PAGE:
In between rounds, players are given time to speak to each other and plot and plan their next moves. They go into private rooms, or huddle together in the main room, whispering or making pronouncements to whomever will listen. They lie to each other about their hints, they form alliances, but mostly they try to use logic and deduction to figure out what order the horses will eventually finish. This part of the show feels like reality television, with hidden cameras capturing private conversations. But the viewers at home don’t know what the hints that the players recieved are, so they are in the dark about who is lying and who is telling the truth.

During the betting and racing rounds, even though the “race” consists of nothing more than a croupier moving wooden horses along the table, the players whoop and holler as if they were on the rail at the real racetrack. They sweat when the horse they are hoping will win doesn’t advance very far (or at all). They are elated to find their horse pulling into the lead.

The only way it differs from an actual horse race is that those who believe they have cracked the puzzle and know the winner don’t want the others to know what they know. So when their horse is in the lead and attracting more bets, it means less money for them if the horse eventually wins. So they try to decieve each other by intentionally making bets on horses they think will lose. And they audibly root for horses they don’t think will win. The whole thing is a mind-pretzel and makes for incredibly captivating television.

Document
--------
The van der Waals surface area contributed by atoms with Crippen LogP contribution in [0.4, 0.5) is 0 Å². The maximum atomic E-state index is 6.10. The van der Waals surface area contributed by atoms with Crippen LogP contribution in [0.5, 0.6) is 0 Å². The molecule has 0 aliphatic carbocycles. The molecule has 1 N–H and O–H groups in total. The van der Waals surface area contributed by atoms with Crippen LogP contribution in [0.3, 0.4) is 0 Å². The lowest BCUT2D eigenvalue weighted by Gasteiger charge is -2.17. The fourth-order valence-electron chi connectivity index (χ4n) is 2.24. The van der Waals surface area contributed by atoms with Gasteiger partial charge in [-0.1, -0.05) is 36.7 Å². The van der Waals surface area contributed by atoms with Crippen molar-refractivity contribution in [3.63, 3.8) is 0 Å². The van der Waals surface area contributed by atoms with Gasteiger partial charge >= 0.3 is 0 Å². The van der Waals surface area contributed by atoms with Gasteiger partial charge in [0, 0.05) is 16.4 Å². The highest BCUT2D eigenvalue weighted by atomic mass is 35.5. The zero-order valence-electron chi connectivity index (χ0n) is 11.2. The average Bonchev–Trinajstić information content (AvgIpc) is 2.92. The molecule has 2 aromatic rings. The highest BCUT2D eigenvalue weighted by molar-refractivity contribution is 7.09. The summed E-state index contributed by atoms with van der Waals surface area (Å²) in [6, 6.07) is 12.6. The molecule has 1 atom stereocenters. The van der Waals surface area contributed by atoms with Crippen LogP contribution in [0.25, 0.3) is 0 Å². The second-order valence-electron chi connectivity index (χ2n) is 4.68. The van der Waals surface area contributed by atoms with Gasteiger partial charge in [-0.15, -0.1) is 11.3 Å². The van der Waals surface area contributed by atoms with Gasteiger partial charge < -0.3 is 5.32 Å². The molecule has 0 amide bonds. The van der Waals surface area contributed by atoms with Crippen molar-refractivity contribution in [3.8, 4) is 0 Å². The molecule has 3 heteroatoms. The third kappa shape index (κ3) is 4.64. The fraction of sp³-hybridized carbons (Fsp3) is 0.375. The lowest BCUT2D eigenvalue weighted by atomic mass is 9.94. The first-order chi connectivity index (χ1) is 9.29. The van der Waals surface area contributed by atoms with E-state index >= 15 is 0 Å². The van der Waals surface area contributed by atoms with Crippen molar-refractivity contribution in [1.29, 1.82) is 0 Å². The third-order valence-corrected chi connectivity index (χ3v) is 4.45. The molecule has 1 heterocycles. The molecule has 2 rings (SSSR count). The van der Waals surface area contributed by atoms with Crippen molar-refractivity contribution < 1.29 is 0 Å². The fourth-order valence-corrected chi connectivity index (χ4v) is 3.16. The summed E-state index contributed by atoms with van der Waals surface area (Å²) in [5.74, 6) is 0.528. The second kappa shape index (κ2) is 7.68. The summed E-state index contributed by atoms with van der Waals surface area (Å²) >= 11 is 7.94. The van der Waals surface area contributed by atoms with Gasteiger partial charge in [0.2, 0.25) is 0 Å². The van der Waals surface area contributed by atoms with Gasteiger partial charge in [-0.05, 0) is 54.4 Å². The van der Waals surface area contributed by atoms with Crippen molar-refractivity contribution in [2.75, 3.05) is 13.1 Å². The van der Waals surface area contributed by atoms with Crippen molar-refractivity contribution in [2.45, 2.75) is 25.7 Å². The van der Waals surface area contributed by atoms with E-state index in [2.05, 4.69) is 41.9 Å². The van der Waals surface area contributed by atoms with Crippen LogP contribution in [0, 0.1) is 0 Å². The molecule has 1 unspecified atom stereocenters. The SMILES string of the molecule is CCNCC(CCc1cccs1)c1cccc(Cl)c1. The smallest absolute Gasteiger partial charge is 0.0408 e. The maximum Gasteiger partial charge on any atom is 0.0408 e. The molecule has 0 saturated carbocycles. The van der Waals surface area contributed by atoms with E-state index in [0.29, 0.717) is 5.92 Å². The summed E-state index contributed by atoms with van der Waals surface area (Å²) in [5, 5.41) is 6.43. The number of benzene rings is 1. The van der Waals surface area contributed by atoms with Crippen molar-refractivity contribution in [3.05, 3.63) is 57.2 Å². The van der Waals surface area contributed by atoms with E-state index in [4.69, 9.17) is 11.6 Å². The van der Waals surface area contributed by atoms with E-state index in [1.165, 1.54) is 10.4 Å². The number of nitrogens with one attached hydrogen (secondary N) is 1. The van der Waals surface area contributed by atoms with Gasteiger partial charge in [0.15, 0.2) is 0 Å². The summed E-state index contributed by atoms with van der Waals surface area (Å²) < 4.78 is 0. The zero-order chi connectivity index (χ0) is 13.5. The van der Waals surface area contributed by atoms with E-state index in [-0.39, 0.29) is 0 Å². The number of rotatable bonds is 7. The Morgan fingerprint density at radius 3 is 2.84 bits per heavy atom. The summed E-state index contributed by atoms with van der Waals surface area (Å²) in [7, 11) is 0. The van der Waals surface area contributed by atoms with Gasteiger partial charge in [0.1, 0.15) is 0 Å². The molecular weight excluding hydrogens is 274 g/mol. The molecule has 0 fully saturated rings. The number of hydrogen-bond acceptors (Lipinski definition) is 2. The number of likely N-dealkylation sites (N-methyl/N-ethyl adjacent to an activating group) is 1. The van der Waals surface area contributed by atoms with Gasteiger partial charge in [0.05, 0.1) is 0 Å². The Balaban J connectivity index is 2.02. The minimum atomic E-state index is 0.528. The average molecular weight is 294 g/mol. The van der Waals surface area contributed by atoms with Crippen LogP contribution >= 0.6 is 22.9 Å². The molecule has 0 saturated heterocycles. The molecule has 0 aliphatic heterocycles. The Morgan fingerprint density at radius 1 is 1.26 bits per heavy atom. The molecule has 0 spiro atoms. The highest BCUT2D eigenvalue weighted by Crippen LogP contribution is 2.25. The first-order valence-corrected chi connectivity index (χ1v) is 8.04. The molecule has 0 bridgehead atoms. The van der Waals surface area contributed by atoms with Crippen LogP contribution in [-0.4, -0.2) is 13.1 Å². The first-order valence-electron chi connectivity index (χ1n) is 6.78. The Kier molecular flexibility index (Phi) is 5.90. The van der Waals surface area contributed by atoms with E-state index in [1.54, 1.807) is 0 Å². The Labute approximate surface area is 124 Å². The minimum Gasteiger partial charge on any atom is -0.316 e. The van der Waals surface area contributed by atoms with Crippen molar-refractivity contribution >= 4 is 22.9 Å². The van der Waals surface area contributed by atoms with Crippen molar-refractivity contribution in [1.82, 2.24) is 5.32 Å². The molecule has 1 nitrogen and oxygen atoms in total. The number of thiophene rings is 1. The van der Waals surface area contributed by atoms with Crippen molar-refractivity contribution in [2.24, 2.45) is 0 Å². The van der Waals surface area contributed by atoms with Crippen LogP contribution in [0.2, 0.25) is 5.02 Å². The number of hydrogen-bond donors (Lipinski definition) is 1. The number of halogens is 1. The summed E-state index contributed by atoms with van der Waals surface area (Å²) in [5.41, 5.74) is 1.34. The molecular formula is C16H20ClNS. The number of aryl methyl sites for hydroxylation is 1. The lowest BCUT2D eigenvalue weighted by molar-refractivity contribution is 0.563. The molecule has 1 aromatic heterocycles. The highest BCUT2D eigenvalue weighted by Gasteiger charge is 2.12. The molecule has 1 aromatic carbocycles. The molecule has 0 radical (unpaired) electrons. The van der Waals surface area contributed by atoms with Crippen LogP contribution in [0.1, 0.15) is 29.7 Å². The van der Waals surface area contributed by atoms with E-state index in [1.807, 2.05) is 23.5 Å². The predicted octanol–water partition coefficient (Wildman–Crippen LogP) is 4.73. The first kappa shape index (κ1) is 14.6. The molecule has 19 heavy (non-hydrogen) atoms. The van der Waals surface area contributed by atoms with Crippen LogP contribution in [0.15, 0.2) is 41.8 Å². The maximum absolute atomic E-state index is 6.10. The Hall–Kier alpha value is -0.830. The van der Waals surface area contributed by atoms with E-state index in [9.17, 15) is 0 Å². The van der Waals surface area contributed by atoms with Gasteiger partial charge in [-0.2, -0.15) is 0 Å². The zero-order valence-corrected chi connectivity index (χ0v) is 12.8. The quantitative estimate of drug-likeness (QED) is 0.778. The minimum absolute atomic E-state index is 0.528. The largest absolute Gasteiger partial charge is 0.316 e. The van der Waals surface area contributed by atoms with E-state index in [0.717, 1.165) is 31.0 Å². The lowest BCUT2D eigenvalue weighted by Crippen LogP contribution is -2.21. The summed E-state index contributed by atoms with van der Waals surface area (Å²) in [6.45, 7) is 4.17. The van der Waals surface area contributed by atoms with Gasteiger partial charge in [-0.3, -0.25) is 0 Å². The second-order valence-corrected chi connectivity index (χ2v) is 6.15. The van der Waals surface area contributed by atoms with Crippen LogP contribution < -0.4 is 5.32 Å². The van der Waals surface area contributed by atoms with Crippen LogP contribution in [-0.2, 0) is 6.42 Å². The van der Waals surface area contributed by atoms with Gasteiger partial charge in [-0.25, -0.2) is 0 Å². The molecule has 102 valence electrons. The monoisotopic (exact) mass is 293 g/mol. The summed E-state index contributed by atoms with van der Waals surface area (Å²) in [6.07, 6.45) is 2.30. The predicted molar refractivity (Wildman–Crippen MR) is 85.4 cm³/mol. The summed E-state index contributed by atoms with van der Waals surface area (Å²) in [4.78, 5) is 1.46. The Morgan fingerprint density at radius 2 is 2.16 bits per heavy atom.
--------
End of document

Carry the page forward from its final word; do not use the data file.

In a later episode, when “The Genius” brought back Scamming Horse Race, they added a new twist – players had to bring a friend with them to the game. Then, the players were each confined to a separate room. Their guests were free to move between all the rooms as they wished, but the actual contestants could never leave their rooms, leaving their friends to act as proxies for them and to carry out their negotiations and make their bets for them.

This October, the popular board game YouTube channel Shut Up and Sit Down held a massive meetup in Vancouver, B.C. they called SHUX, and attendees organized their own live version of Scamming Horse Race, which ended up being one of the more popular games of the weekend. Fans of the show have also organized online, weeks-long playthroughs of Scamming Horse Race, with negotiations taking place over email and direct message.

While Scamming Horse Race appeals more to the gaming hobbyist than it does to the typical horse racing fan, it occupies a nice space in the Venn Diagram between those of us who love horse racing because we love to gamble and figure out value, probability, and odds and those of us who love to play strategy games that also involve a heavy element of psychology and social engineering. (Another game that occupies this space nicely is poker!)

Hopefully, an American televison network will realize the appeal of “The Genius” and reboot it for an English-speaking audience. If not, perhaps home-games of Scamming Horse Race played for real money will start to creep in on people’s weekly poker games. But it seems only fair that if American Thoroughbreds keep influencing racing in South Korea, we should at least get South Korean horse racing reality TV to air in America.